Keira Knightley Just Criticized Kate Middleton for Hiding the Reality of Childbirth

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Obviously, no one is perfect when it comes to motherhood. No one has everything figured out. No one is a walking Instagram feed of perfection and poise. No one is immune to the messy realities of childbirth. We know this. We know this in our brains. And yet...if there is one human who can sometimes make us doubt that knowledge and make giving birth and all the motherhood milestones that come after it look easy, that person is Kate Middleton.

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She is, after all, the woman who emerged just hours after labor looking like this:

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And this:

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And, most recently, this:

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Now, the Duchess of Cambridge is facing criticism for that perception of perfection, courtesy of Keira Knightley, The Guardian reports.

The actress, who gave birth to her own daughter a day after Kate welcomed Princess Charlotte in 2015, wrote about her issues with the image of childbirth put forth by the royal in a new feminist essay collection Feminists Don't Wear Pink (And Other Lies). Keira's piece, "The Weaker Sex," attacks the issue head-on, holding nothing back.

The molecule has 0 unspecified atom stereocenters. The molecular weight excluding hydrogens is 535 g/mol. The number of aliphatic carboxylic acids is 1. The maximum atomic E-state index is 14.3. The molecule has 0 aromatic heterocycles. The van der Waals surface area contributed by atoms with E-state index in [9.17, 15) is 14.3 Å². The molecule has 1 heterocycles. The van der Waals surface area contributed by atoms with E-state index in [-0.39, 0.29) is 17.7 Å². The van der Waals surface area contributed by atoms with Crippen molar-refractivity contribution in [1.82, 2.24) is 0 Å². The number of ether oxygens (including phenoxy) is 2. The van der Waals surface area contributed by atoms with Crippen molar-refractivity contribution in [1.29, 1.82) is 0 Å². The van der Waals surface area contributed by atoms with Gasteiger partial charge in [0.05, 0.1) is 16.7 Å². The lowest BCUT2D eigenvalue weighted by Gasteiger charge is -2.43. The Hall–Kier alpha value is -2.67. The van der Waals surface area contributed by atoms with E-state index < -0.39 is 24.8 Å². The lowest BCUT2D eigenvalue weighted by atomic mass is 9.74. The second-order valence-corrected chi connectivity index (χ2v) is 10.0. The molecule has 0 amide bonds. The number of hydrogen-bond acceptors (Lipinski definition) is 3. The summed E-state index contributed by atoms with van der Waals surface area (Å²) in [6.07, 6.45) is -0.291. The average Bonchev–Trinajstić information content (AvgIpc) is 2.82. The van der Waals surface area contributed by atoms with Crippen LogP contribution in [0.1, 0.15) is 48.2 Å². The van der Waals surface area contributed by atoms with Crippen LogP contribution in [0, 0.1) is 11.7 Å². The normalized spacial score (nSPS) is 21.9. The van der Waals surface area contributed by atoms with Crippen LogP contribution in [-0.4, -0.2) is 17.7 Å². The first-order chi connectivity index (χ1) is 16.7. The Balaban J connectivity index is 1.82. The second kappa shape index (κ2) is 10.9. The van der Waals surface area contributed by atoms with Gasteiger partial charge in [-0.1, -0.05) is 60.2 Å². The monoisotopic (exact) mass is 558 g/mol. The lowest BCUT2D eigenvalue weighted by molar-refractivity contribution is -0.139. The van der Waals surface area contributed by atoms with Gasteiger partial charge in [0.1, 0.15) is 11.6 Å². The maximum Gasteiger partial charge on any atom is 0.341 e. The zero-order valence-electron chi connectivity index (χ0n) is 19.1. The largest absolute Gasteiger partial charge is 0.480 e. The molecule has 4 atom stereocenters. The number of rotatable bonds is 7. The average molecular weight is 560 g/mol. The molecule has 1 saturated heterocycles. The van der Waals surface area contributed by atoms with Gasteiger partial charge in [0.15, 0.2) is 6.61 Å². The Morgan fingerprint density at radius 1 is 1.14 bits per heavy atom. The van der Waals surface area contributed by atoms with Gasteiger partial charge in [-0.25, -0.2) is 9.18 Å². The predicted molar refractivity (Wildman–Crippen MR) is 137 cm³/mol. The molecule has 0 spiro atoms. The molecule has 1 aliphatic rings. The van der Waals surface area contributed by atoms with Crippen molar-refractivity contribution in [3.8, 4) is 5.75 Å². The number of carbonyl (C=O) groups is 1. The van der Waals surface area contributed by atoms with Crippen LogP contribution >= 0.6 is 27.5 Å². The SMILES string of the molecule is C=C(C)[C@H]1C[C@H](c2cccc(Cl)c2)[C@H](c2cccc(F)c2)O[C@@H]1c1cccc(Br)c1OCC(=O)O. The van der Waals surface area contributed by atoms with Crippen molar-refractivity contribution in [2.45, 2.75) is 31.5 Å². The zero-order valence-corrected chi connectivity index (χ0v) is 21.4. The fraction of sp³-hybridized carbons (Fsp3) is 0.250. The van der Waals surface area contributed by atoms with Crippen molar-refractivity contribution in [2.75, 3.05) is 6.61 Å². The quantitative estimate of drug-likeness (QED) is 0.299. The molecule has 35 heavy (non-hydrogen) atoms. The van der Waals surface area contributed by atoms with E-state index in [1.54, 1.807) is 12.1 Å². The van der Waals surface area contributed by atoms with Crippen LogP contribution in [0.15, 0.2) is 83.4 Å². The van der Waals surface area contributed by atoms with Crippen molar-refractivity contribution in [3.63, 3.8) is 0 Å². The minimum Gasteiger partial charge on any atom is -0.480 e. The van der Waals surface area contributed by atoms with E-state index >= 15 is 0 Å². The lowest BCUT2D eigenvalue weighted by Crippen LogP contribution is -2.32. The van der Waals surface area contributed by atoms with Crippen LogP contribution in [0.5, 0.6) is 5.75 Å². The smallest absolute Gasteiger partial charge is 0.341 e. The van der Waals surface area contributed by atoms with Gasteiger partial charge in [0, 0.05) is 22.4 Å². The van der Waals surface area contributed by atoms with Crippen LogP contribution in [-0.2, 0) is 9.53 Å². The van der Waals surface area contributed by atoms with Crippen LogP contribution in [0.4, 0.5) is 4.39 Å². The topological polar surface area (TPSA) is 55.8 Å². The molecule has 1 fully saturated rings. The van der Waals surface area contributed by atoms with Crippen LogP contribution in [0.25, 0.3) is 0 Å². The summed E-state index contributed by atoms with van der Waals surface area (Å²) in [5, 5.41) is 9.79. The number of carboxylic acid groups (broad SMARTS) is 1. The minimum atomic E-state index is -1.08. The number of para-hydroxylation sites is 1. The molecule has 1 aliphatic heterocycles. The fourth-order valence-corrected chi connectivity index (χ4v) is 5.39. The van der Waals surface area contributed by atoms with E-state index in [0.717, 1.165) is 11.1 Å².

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Here are two of the most relevant passages from the essay. First, the one that takes aim at Kate:

We stand and watch the TV screen. She was out of hospital seven hours later with her face made up and high heels on. The face the world wants to see. Hide. Hide our pain, our bodies splitting, our breasts leaking, our hormones raging. Look beautiful, look stylish, don't show your battleground, Kate. Seven hours after your fight with life and death, seven hours after your body breaks open, and bloody, screaming life comes out. Don't show. Don't tell. Stand there with your girl and be shot by a pack of male photographers.

And second, the one in which Keira shares the bloody details of her own experience with childbirth:

My vagina split. You came out with your eyes open. Arms up in the air. Screaming. They put you on to me, covered in blood, vernix, your head misshapen from the birth canal. Pulsating, gasping, screaming. You latched on to my breast immediately, hungrily, I remember the pain. The mouth clenched tight around my nipple, light sucking on and sucking out. I remember the s—, the vomit, the blood, the stitches. I remember my battleground. Your battleground and life pulsating. Surviving. And I am the weaker sex?
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